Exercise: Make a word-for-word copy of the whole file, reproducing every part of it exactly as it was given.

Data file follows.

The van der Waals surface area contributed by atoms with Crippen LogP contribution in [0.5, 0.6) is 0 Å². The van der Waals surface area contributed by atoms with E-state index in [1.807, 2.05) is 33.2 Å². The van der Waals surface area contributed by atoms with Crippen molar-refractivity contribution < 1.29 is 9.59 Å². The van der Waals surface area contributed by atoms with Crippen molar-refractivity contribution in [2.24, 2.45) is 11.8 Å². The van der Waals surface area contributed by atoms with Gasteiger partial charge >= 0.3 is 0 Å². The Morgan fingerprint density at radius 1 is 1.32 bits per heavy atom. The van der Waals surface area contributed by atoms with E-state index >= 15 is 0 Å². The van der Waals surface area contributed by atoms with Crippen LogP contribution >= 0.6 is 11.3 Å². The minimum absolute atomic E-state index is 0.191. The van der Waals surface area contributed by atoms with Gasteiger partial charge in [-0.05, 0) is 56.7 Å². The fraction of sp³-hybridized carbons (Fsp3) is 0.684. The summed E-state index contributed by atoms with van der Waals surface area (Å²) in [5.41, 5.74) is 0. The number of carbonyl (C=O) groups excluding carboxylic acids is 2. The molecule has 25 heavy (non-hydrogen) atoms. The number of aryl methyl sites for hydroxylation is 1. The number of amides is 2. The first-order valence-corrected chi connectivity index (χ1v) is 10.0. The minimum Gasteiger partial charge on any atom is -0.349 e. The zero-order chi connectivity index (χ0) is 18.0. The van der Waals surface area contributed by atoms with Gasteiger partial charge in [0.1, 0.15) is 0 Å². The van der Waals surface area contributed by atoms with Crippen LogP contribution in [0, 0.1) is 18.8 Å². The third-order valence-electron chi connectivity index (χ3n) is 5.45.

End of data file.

The van der Waals surface area contributed by atoms with Crippen LogP contribution in [0.5, 0.6) is 0 Å². The van der Waals surface area contributed by atoms with E-state index in [1.807, 2.05) is 33.2 Å². The van der Waals surface area contributed by atoms with Crippen molar-refractivity contribution < 1.29 is 9.59 Å². The van der Waals surface area contributed by atoms with Crippen molar-refractivity contribution in [2.24, 2.45) is 11.8 Å². The van der Waals surface area contributed by atoms with Gasteiger partial charge >= 0.3 is 0 Å². The Morgan fingerprint density at radius 1 is 1.32 bits per heavy atom. The van der Waals surface area contributed by atoms with E-state index >= 15 is 0 Å². The van der Waals surface area contributed by atoms with Crippen LogP contribution >= 0.6 is 11.3 Å². The minimum absolute atomic E-state index is 0.191. The van der Waals surface area contributed by atoms with Gasteiger partial charge in [-0.05, 0) is 56.7 Å². The fraction of sp³-hybridized carbons (Fsp3) is 0.684. The summed E-state index contributed by atoms with van der Waals surface area (Å²) in [5.41, 5.74) is 0. The number of carbonyl (C=O) groups excluding carboxylic acids is 2. The molecule has 25 heavy (non-hydrogen) atoms. The number of aryl methyl sites for hydroxylation is 1. The number of amides is 2. The first-order valence-corrected chi connectivity index (χ1v) is 10.0. The minimum Gasteiger partial charge on any atom is -0.349 e. The zero-order chi connectivity index (χ0) is 18.0. The van der Waals surface area contributed by atoms with Gasteiger partial charge in [0.1, 0.15) is 0 Å². The van der Waals surface area contributed by atoms with Crippen LogP contribution in [0, 0.1) is 18.8 Å². The third-order valence-electron chi connectivity index (χ3n) is 5.45.